However, it's proven remarkably resistant to deletion. I tried it back in May, others have tried before. Is there anything that can be done about it? Rewriting, changing to a cat, or at least putting the quotes of into the references section?

* Hallo Shoemaker's Holiday. I agree very much with your critisism abbout the List. Wouldn't it be feasible to install a category instead, move quotes to wikiquote and and downsitze the article to a short fork explaining the basic types of sceptics?
  • Considering the Consensus itself, I personally miss a timeline related deveopement of the different Consensus (plural), the differences between the historical IPCC reports and as well different assessments and critisisms and the internal setup and the way its dealing with conflicts. What is mentioned in IPCC is not at all sufficient.
* One could point out that IPCC as an international organization of the UN to sample and summarize the best of class scientific opinion, a consensus (its there, its bad, something has to be done urgently) was real 1997 and was incorporated in the Kyoto protocol. The IPCC as an international organization of the UN to sample and summarize the best of class scientific opinion on AGW has been broadly acknowledged 2001. No complaints so far. Now were in 2009 and Lord May asks for a supernatural power to make People true believers and actors on global warming. Hasnt the IPCC workded properly? Is the consensus Bogus? Or should one try to give it a sort of real life perspective? I mean one could consider major controversies, started later as the Hockeystick (2003 ff), the cosmic ray issue got a boost with Veizer and Shavivin 2003, Bjørn Lomborg (sceptical alredy in 2001) founded the Copenhagen Consensus in 2004. Ann Henderson-Sellers essay about real life in the IPCC came up in 2008 and voices like (Pielke, in some respect hans von Storch) who doubt the suitability of global climate model based consensus as useable tool for local governments. The wayy here a big divide between true believers and heretics is build up is senseless. I mean, even the French Academy of Sciences has blundered, which doesnt mean it has been abolished then. :) --Polentario (talk) 15:38, 13 September 2009 (UTC)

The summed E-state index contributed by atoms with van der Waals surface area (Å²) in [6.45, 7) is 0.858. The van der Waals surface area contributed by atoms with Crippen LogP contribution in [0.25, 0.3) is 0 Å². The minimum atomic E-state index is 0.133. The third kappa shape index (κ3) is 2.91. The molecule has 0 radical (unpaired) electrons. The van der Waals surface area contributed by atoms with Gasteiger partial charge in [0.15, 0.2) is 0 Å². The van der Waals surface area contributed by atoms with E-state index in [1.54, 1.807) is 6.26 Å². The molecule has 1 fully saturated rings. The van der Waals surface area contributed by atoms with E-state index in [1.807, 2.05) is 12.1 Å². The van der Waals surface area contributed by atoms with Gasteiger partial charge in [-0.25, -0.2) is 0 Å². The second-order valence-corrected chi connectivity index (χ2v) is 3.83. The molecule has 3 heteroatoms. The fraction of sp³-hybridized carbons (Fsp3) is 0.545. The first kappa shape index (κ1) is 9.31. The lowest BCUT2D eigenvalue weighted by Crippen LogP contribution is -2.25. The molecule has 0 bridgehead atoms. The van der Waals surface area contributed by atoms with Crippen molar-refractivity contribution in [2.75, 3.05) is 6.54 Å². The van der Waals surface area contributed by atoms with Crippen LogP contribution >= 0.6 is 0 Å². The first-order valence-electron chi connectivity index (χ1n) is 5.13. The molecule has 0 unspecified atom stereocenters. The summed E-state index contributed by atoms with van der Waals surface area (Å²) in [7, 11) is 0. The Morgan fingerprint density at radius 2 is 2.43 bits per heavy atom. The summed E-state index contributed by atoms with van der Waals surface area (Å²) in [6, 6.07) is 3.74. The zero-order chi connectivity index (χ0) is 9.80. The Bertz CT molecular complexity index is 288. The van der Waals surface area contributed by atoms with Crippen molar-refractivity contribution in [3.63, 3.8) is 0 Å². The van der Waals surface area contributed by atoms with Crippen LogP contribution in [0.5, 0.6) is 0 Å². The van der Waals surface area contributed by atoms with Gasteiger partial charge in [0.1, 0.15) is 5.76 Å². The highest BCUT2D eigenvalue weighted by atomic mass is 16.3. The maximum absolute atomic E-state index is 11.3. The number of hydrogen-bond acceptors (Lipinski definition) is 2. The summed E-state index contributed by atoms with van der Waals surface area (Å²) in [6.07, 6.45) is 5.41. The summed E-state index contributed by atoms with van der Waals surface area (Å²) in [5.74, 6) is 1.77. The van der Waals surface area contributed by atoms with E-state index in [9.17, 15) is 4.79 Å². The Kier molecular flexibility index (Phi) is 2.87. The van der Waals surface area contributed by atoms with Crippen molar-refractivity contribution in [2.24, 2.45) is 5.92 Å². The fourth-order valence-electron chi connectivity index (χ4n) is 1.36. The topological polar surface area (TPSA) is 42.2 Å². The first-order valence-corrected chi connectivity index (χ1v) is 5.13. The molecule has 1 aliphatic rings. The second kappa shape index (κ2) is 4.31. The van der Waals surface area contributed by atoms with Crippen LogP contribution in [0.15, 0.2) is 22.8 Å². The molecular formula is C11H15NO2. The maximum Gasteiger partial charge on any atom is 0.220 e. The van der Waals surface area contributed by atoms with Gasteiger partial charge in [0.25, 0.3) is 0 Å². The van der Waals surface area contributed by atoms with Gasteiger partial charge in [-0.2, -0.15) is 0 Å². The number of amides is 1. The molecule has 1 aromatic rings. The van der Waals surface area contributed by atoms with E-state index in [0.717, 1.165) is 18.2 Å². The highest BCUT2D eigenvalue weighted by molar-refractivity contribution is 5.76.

References

  1. ^ Tovey, Donald Francis, Essays in Musical Analysis: Chamber Music, Oxford University Press, 1944, p. 124.
  2. ^ The lead contains some information about the mainstream view, but phrased in ways to emphasise the climate change denialists. For instance:
    Climate scientists agree that the global average surface temperature has risen over the last century. Within this general agreement, some individual scientists disagree with the scientific consensus that most of this warming is attributable to human activities.

    However, the main part of this article is just lists of quotes, and, after that weak framing leads into the IPCC views, no more of the mainstream view ever appears.